Spark Plug Hubbub


Is there really any significant difference between the $1 spark plugs and the $4 ones that my local parts store offers? I’m changing them today and wonder which ones to go with. Thanks.



Year, make, model would help…


The cheap ones are copper and the pricey ones are platinum or iridium. Both will work about the same, the latter will last longer.


I’d like to add that some makes and models don’t like certain spark plugs. A lot of Mitsubishi V6’s don’t like platinums, especially Bosch. Most Japanese cars don’t like Autolites. Even though these plugs were spec-ed to meet the requirements of the engines, there was a very noticeable performance drop while using them. It was corrected by changing to the plugs offered by the manufacturer.


Well, the platnum and iridium ones will function longer than the copper ones, but the general concensus seems to be that, though the platnum and iridium plugs can last for 100k+ miles, it’s not really a good idea to leave them in that long because they can become very difficult to remove. A copper plug should have no problem functioning through a reasonable change interval.

As for performance claims some of them make, the spark plug more or less just needs to carry a spark, which on a stock ignition system any plug that meets the manufacturer’s recommended specs will do just fine.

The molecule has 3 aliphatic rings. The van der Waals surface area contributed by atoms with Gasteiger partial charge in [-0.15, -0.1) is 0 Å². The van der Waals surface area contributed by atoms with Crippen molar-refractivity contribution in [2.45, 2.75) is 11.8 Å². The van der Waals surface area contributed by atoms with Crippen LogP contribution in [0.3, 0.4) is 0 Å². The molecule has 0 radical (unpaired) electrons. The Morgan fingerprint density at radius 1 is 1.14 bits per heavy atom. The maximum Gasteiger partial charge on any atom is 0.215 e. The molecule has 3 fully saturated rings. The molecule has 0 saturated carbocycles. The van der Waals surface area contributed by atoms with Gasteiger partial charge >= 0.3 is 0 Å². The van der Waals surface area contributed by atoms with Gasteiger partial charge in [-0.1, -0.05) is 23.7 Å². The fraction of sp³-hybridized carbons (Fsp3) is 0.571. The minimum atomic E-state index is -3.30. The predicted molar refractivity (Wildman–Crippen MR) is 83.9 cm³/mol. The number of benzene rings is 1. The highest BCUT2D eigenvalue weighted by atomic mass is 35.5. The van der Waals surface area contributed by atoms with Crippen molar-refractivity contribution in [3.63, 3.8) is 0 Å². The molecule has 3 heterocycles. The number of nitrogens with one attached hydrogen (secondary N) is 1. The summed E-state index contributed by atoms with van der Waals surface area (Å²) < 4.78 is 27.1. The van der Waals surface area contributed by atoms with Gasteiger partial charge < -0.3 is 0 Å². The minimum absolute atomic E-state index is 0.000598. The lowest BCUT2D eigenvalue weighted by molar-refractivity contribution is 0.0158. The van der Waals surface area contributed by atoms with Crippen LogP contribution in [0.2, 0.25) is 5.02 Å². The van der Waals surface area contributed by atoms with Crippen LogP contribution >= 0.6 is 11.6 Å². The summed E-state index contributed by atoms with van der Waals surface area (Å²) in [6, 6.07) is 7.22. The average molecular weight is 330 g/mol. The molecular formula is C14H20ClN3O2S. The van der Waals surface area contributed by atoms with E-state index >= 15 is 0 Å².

That seems to be typically true for as long as I can remember. Normally it is best to use the same brand and heat rating that was in your vehicle when new. I don’t know why this is so but would like to.


I generally agree with what has been said, but I would say there are three kinds of plugs. Standard exotic metals and designer.

You car came with and recommends one of the first types. Stick with what it came with from the factory. It is also true that cars seem to like the brand that it came with from the factory.

Never bother with the designer plugs with 16 conductors power turbos and diamond tips.


That question is a no-brainer.

Like a couple of these posters said: use what the engine/auto manufacturer recommends.

Unless you need the best for a very high performance engine (ie. race car), you’re just wasting your money.